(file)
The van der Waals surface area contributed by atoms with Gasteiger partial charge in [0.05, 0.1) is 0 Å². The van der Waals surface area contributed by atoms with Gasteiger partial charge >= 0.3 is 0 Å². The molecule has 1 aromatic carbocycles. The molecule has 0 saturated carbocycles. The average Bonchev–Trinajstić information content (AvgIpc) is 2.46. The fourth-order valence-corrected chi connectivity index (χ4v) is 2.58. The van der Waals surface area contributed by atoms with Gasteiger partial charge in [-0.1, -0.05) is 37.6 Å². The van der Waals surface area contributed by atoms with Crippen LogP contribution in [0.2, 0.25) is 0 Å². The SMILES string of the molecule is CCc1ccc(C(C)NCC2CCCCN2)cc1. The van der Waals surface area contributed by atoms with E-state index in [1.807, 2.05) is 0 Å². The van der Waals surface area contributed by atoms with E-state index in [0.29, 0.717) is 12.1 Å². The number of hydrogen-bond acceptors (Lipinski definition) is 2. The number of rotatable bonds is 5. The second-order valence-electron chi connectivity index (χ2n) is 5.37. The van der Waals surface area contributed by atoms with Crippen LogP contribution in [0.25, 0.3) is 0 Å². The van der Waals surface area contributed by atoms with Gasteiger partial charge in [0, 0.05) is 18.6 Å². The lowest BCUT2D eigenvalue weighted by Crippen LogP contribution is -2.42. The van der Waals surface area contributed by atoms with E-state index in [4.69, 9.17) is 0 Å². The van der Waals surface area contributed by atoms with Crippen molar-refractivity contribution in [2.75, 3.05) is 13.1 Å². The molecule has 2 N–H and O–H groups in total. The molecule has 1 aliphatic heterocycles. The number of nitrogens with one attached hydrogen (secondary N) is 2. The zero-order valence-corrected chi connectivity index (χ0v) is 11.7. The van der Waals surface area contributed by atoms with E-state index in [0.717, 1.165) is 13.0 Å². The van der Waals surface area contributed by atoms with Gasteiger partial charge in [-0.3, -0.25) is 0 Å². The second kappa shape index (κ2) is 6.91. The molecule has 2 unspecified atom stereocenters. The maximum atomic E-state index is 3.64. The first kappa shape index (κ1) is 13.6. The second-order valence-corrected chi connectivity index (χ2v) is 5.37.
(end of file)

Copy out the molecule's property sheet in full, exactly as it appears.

The van der Waals surface area contributed by atoms with Gasteiger partial charge in [0.05, 0.1) is 0 Å². The van der Waals surface area contributed by atoms with Gasteiger partial charge >= 0.3 is 0 Å². The molecule has 1 aromatic carbocycles. The molecule has 0 saturated carbocycles. The average Bonchev–Trinajstić information content (AvgIpc) is 2.46. The fourth-order valence-corrected chi connectivity index (χ4v) is 2.58. The van der Waals surface area contributed by atoms with Gasteiger partial charge in [-0.1, -0.05) is 37.6 Å². The van der Waals surface area contributed by atoms with Crippen LogP contribution in [0.2, 0.25) is 0 Å². The SMILES string of the molecule is CCc1ccc(C(C)NCC2CCCCN2)cc1. The van der Waals surface area contributed by atoms with E-state index in [1.807, 2.05) is 0 Å². The van der Waals surface area contributed by atoms with E-state index in [0.29, 0.717) is 12.1 Å². The number of hydrogen-bond acceptors (Lipinski definition) is 2. The number of rotatable bonds is 5. The second-order valence-electron chi connectivity index (χ2n) is 5.37. The van der Waals surface area contributed by atoms with Crippen LogP contribution in [0.25, 0.3) is 0 Å². The van der Waals surface area contributed by atoms with Gasteiger partial charge in [0, 0.05) is 18.6 Å². The lowest BCUT2D eigenvalue weighted by Crippen LogP contribution is -2.42. The van der Waals surface area contributed by atoms with E-state index in [4.69, 9.17) is 0 Å². The van der Waals surface area contributed by atoms with Crippen molar-refractivity contribution in [2.75, 3.05) is 13.1 Å². The molecule has 2 N–H and O–H groups in total. The molecule has 1 aliphatic heterocycles. The number of nitrogens with one attached hydrogen (secondary N) is 2. The zero-order valence-corrected chi connectivity index (χ0v) is 11.7. The van der Waals surface area contributed by atoms with E-state index in [0.717, 1.165) is 13.0 Å². The van der Waals surface area contributed by atoms with Gasteiger partial charge in [-0.3, -0.25) is 0 Å². The second kappa shape index (κ2) is 6.91. The molecule has 2 unspecified atom stereocenters. The maximum atomic E-state index is 3.64. The first kappa shape index (κ1) is 13.6. The second-order valence-corrected chi connectivity index (χ2v) is 5.37.